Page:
War brings out the best in us. This is almost a truism. We think of the old folks reminiscing; always they return to a few exciting years when life was wild with fun. 1939 to 1945: what a great time that was! lost to them forever, except in anecdotes wrinkled with smiles. When youngsters we did not understand our relatives: why does death excite them so, why does it make them happy; surely they should be sad and scared? Confused, we went to the history books. They did not help us much. The mental atmosphere long since faded away, only the novelists can recapture these years, a period when emotion tuned to the highest pitch, and then sustained for impossibly long periods of time, people became perennially excited, euphoric, intoxicated… It was like riding the longest, most frightening rollercoaster in the world. Amazing! Exhilarating! Let me off! Don’t you dare! Oh, what a lark it is.
Thursday, 16 June 2016
Saturday, 11 June 2016
…all these modes of thought which assess the value of things
according to pleasure and pain, that is to say according to attendant
and secondary phenomena, are foreground modes of thought
and naiveties which anyone conscious of creative powers
and an artist’s conscience will look down on in derision,
though not without pity.
Alone on a mountain
He is laughing,
At this carnival of clouds,
A circus treat,
Dogs and dwarfs
Travelling to another town.
The sky’s majesty dethroned
Before two penetrating eyes.
At his own conceit.
But pity overcomes him
For those below
Struggling in the foothills.
What! Pitying fools?
He laughs at these sights
They will never reach.
Sunday, 5 June 2016
It has all the rudiments of farce. Yet there are few laughs here. For when these rudiments are reordered by magic - when reshaped by Estelle’s Square of Power - they produce a finely tuned domestic drama; the comedic mishaps becoming the ironies of man’s complex moral fate; where intentions, pushed out of shape by omnipresent circumstance, turn into their opposites; good producing bad, evil giving birth to saintly self-sacrifice.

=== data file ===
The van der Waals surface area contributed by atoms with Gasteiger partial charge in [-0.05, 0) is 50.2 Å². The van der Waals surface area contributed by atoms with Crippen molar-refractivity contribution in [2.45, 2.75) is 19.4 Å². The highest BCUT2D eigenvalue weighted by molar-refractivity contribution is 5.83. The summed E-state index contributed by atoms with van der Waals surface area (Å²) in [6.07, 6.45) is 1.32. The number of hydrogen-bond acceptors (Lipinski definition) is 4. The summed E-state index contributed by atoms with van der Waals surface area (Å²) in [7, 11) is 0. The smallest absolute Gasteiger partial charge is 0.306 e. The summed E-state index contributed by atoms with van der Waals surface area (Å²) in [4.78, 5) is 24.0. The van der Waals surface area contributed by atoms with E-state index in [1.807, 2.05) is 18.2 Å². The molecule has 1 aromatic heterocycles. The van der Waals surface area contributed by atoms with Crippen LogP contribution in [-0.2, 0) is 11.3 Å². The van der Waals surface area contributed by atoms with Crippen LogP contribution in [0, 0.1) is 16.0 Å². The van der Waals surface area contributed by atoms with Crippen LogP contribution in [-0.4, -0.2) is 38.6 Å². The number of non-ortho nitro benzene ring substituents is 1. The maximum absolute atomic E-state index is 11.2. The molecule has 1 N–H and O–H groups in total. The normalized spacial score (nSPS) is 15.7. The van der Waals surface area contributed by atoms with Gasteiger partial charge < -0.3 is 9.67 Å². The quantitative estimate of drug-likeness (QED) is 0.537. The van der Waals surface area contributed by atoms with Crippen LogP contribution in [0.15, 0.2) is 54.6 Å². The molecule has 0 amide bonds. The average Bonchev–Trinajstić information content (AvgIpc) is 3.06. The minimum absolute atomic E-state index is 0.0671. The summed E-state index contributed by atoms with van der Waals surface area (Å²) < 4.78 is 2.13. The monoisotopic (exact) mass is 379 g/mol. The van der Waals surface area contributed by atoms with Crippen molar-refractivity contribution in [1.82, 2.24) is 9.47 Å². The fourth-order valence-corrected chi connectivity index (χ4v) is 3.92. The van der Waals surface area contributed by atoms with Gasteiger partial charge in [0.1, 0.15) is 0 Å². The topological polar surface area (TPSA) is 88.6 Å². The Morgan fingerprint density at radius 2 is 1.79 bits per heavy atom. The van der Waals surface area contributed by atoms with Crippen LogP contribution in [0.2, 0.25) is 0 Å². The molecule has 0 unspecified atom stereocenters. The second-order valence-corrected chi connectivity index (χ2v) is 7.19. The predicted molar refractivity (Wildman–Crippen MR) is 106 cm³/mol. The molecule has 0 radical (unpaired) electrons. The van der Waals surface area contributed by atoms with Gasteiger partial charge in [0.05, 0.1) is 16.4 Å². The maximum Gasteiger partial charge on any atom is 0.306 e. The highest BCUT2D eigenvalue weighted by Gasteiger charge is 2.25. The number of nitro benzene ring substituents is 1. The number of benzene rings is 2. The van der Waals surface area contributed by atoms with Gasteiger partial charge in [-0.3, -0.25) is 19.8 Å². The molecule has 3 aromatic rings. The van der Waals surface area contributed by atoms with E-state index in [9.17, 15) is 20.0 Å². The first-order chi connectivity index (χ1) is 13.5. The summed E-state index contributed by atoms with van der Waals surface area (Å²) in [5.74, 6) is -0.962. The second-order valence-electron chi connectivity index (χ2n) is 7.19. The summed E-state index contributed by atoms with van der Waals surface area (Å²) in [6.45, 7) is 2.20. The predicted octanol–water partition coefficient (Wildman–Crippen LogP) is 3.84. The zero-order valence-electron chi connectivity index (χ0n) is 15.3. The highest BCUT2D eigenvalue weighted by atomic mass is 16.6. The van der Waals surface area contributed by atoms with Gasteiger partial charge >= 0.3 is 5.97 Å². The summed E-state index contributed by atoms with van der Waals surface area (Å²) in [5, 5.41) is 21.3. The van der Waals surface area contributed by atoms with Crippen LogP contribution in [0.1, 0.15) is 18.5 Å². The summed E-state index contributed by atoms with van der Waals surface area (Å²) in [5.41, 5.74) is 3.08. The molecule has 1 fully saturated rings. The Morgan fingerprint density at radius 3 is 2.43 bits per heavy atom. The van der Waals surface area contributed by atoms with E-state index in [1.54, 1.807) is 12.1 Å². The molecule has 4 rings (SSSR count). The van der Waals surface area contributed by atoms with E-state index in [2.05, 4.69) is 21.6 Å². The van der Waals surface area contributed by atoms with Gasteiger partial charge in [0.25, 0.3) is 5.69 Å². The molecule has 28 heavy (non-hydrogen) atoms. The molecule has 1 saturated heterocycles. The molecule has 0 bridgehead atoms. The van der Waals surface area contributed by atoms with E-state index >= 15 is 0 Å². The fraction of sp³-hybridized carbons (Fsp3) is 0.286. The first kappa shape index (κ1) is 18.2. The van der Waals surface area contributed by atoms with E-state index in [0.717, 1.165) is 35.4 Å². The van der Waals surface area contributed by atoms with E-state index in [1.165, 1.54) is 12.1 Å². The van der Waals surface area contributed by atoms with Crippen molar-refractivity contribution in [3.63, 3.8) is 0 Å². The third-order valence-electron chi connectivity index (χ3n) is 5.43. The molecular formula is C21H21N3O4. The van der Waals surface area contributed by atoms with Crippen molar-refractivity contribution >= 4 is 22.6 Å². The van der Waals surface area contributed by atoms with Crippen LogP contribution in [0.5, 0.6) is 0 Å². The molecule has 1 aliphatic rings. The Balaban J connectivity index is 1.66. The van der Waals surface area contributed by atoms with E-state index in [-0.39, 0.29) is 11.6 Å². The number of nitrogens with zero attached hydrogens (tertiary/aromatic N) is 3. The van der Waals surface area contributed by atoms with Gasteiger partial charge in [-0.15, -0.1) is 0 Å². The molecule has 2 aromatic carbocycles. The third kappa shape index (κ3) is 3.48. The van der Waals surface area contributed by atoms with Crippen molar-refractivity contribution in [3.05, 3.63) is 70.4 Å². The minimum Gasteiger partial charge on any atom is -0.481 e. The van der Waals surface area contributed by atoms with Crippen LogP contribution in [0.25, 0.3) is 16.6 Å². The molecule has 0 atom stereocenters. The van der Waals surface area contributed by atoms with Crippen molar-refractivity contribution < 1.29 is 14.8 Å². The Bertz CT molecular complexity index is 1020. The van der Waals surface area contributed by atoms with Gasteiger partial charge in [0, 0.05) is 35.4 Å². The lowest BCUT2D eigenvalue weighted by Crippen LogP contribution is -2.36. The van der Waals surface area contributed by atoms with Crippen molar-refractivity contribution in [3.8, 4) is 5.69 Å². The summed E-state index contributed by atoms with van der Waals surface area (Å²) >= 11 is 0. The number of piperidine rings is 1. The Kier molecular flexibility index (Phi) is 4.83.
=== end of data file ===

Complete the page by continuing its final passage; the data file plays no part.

Thursday, 26 May 2016
Improvised While Listening to a Speech by Nicholas Serota
and Thinking of a Poem by Frank O’Hara
in an Old Music Hall
Angela de la Cruz has produced a work of history. An impressionist piece, it suggests the spirit of this gallery; its large life crammed into little rooms, the restrained vitality, its relentless will, seeping out between the cracks of its old confinement; we think of a dam creaking, on the verge of breaking… The control panel lowers the water level; and pianissimo, its notes trickle through the door, into a crowd watching this clock eclipse the moon. We wait. Under Chris Ofili’s memories. Under an iconostasis illuminating this tiny triangle, the Pocket Park, a plaza awash with civilities; the harpsichord lost amongst their gathering tide, whose waves carry us off to Hoxton Hall.
Thursday, 19 May 2016
Out of love comes superstition. Intense emotions make the feelings fragile, and this is made worse by our complete dependence upon the person who generates them, producing a desperate need for security, that increases exponentially when the lovers are separated; Bendrix fraught with anxiety because Sarah lives with her husband. Wild passions, mixed with this wretched need for a stability that can never be gained, awakes a mental turmoil that seeks magic solutions to this state, it is an illness, that cannot be resolved, will not be cured, until the emotional temperature cools. Charms. Occult words. Astrological charts. We need them all, if we are to survive such intense affairs.
Friday, 6 May 2016
This hand. It is a palm! a tropical growth on a craggy dress; its planes of slate; its rocky mountainside. The leaves like sausage dogs, sniffing around the cheek and lip.
Her thoughts a hot air balloon.
The gas jet firing above, we do not hear the painter’s words: “move your head to…to…yes, to the side; and look up; yes…yes, and…up, up, up just a little more, look up towards that window. Wonderful! Now let the leg drop easily. And think of something beautiful; think of a Raphael; think of Botticelli, of the Primavera. Marvellous! Now create a painting in your mind. Draw it slowly, and very carefully; the window, do you see it? is becoming a frame, and inside there is a door; it opens slowly; and you are watching this door, you watch it opening onto God’s grace, the light of reverie, that carries you away, that takes you… That’s it! Fantastic! Keep it there. And… In your hand you are holding a cup, the hot tea seeping through the porcelain, warming your fingers, relaxing them; giving you a warm glow. That’s it. Yes, you are a picture! The brushes will describe you well. They will; oh yes, yes…they are!”
Monday, 2 May 2016
All are criminals. War does this to people. It stretches the moral order until it breaks. The rituals of peace being lost, the ideas linked to them disappear, freeing the inhabitants to build their own lives out of the rubble that remains. So much liberty! And love is its symbol. Love. The biggest, most sustained raid to hit London during the 1940s.